Rosario Dawson: I am a mom. The lineage of women in my family is important. I think it’s what also made the idea of introducing femininity in this retelling of DMZ that much more palpable and poignant. I play full-on mama bear but on steroids. You know, people say “unconditional love” but I don’t think they really mean unconditional. That is the guiding star for Alma, and it was heartbreaking and challenging to live that truth. The circumstances, the situations, the realities she encounters about the dynamics that she’s in, and the power tripping – it all tests that resolve of what it means to be a mama bear.
Do you see yourself in Alma?
Dawson: Yes, Alma is a New Yorker. She is a woman of service. I recognize no matter what you think you have or don’t have, there’s always something you can give. There’s always some type of collaboration that can be done. That spirit is very much in Alma.
So often, she really has nothing but her wits and her heart to guide her. But she’s strong, not because she’s aggressive and fighting. She’s strong because she’s resilient and tenacious. Those are the types of people I grew up around, and that’s what I wanted to embody in this story. I wanted to show people a different kind of strength and a different way forward.
Ava, you first signed on as a producer through your production company ARRAY. You directed the pilot, and then tapped legendary Ernest Dickerson for the following three episodes. Why was he the perfect director?
Ava Duvernay: Tapped? More like begged! The thing about Ernest Dickerson is he is a legend in our industry. He used to be a cinematographer and then became a director. He has directed or shot some of your favorite films. We needed someone who could take big ideas and make them beautiful.
Ernest Dickerson: It was great because I was already doing a world-building show, Raised by Wolves. So, all of a sudden, here comes this other show to extend and expand on what was already started.
The set designer did an outstanding job creating a dystopian New York City in Atlanta. How did you all collaborate with the set designer to make your vision of DMZ come to life?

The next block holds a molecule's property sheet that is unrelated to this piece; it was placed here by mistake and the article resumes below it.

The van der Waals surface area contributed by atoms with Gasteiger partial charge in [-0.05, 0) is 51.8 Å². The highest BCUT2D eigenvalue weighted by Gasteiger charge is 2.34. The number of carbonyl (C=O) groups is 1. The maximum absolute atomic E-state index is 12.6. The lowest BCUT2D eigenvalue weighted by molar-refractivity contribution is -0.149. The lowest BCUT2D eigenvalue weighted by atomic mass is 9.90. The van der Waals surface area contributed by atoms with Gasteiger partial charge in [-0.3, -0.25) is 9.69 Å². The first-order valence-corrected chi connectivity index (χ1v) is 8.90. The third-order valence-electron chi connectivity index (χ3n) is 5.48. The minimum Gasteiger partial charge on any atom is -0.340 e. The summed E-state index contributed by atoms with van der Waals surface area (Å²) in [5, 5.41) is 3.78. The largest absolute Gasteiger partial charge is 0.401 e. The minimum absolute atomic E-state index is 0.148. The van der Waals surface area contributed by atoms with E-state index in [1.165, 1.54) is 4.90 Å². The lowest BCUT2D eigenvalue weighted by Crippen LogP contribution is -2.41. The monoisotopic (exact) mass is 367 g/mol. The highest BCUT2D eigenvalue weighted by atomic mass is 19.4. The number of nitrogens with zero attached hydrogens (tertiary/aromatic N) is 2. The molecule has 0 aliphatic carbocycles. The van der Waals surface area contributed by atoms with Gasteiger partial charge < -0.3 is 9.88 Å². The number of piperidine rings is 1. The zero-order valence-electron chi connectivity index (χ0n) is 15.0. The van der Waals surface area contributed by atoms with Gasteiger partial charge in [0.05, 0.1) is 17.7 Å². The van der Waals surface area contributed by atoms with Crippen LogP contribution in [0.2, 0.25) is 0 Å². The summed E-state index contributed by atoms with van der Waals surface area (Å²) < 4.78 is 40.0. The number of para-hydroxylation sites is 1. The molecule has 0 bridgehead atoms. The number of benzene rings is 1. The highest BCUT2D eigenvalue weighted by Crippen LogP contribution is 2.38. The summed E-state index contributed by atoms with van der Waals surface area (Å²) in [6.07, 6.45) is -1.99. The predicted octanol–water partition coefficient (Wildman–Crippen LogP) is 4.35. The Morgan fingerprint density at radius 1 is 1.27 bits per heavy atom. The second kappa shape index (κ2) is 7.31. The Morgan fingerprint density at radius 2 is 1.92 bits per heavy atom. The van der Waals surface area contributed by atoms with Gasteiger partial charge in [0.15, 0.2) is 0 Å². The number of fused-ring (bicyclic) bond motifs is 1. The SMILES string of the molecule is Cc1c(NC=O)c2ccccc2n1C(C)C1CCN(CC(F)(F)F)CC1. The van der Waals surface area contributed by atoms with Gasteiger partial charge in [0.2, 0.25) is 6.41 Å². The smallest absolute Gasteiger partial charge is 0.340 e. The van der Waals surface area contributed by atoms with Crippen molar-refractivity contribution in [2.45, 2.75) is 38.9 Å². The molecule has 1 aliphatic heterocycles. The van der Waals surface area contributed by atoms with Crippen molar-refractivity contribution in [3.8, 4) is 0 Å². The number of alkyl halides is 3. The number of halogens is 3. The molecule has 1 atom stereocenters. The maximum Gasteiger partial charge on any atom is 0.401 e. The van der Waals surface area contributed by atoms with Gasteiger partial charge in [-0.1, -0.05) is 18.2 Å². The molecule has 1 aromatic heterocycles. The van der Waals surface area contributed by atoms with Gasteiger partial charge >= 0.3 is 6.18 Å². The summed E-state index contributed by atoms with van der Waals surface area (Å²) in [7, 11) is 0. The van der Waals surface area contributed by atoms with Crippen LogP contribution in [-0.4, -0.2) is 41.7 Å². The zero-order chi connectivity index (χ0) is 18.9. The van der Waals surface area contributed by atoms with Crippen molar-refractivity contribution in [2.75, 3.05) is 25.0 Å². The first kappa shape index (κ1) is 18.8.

Did the look of the dystopian bring in the fashion for the show, or did the fashion come first?
Duvernay: When you make a movie, you have to think about what the characters would wear. As we did this, we thought about it being New York City, 20 years from now and there’s been a war. What would the fashion be like? Nothing new, the colors can’t pop too much, and everything’s a little bit muted. It was a challenge to put those things together. When you’re watching a movie, you’re just popping it on. But sometimes it takes us years to make what you’ve watched. Someone had to write it, executives get involved, and sometimes we have to fight for what we write. Then we have to fight to get the money, get a location, get the actors, then we have to rehearse, and bring in the cameras. There’s so much to make one scene that you watch in two minutes. So, that’s why when we get a chance to present it and talk to an audience about it, it’s a real thrill because we do it all for you. Thank you.
DMZ is currently streaming on HBO Max.
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Archuleta is an author, poet, blogger, and host of the FearlessINK podcast. Archuleta's work centers Black women, mental health and wellness, and inspiring people to live their fullest potential.